and what our ancestors lived with and among, what are we?
I found this little guy lying on one of my windowsills. He must have been frantically trying to get outside but died.
I try to rescue the ones I find in my home but this one I missed.
Intrigued, as the body seemed intact, I decided to collect and photograph him using my macro lens.
I believe this insect to be in the Megachilid genera, which are solitary bees. They are also known as Mason Bees and Leafcutter Bees. I am not an entomologist, so my ID may be incorrect, but I am almost certain it is not a fly. Some flies do make excellent bee mimics.
After downloading the images to my computer, I took a good look at the body structure and details as revealed by the lens. As I slowly went over the head, wings, thorax and abdomen, something small and blue caught my eye. Something I was not expecting to see.
In the above image, do you see the tiny blue appendages sticking out of either side of the upper part of the bee's abdomen?
Here's a close look,
I was amazed and struck by the blue color! I would never have thought that this insect, found on my windowsill, would yield such an amazing discovery.
I have no idea what they are or what their function is despite doing research. If you know, please post.
When your eyes are opened to truly see the magnificence around us and surprising discoveries, even in the tiniest of creatures, it gives a deep appreciation of our fantastic world and forces you to look outside yourself to the next discovery.
And, as John Muir observed, "Nature never disappoints." And it certainly didn't in the case of this little bee.
One-hundred and one years ago today, the Passenger Pigeon was extinguished from this earth. Once numbering four billion, they flew in great flocks that were miles wide and miles long. Imagine a flock so large that it took fourteen hours to pass overhead. Yes, we can only imagine.
The extinction of the Passenger Pigeon occurred in a mere 40 years. Forty years to erase four billion souls.
Twenty-five million erased every year.
68,493 erased every day.
This is Martha. She was the last surviving member of her species who died in her aviary at the Cincinnati Zoo on September 1, 1914.
They were elegant birds of lovely iridescent colors who lived in highly social flocks.
They were hunted and persecuted and lost habitat to farming. They were horrifically slaughtered by using nets set to capture them in flight. Then, once entangled, young boys were employed to snap their necks.
Their massive rookeries, where they would rest and mate, were not safe either. Men would fire aimlessly at the huge mass of birds huddled in trees so numbered that their weight would snap branches.
They were not only slaughtered for food and sport but also because they were perceived as pests. When huge swaths of forest was logged for farming, removing many of their ancestral rookeries, they would gather in the fields eating crops and seeds where they were baited.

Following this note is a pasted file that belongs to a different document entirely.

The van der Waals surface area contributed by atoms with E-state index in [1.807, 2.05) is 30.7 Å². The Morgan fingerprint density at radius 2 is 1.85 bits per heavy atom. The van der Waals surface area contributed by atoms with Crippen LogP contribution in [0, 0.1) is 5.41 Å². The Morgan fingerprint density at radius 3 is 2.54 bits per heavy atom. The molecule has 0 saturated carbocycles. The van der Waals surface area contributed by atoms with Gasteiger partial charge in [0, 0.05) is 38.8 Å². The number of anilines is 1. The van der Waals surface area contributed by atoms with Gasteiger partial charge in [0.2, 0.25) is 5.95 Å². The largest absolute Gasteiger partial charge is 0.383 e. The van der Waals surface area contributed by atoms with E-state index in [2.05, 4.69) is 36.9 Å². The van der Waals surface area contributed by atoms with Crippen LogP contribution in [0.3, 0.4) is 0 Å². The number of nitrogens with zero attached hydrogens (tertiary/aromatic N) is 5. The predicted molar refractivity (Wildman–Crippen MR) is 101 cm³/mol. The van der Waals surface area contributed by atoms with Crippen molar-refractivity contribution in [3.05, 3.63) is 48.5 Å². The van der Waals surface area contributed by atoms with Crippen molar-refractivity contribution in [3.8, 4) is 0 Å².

It was a massive slaughter of the most numerous bird ever to populate the planet.
This is all that is left.
A memorial plaque and statue outside the aviary where Martha spent her last days.
On the day of her passing, how many humans contemplated the profound meaning of this loss or reflected on their culpability in the extinction?
The Passenger Pigeon is but one of many species that have been pushed off this planet by us. There are many, many more. And the extinctions continue. Currently, worldwide, there are over 44,838 on the endangered species list.
I've come to know my neighborhood birds as I've been feeding and observing them now for about five years. And, even though they are familiar with me, they still flee when I emerge from my home to fill the feeders. I cannot gain their trust. I do not wonder at their fear.
What horrors have they witnessed committed by humans with each rising and setting of the sun? What memories are imprinted in their genes carried from generation to generation that informs them to be wary of us? It is said that the pioneers would walk through the forest blasting everything in their wake. Wild turkey, doves, cougars, bear, deer and many more well felled for fun by their guns. Did their ancestors witness such carnage? Did they witness the slaughter of the Passenger Pigeon? The Ivory-billed Woodpecker? The Carolina Parakeet? It is possible.
And what of now? Do they see and hear the hunters blasting in the forest and the lakes? Some people today, although illegal, shoot song birds from the skies or feed them rice so their stomachs explode from the swelling of the grain.
Charles Darwin, during his voyage on the HMS Beagle, encountered birds on the many islands he visited who were not afraid of humans but would come and land on a shoulder or a hand. It was their first encounter with our species so they had no reason to fear us.
It pains me to know I will most likely never gain such trust no matter what kindness I show them. Their ingrained fear of us runs deep and can only be gained by the witnessing of horrific acts.
But, I can dream of a day when one may alight on my shoulder.
To know more about endangered species, visit photographer Joel Sartore's site and purchase a copy of his book "Rare." He is on a mission to photograph species before they are gone forever and hopefully inspire people to care.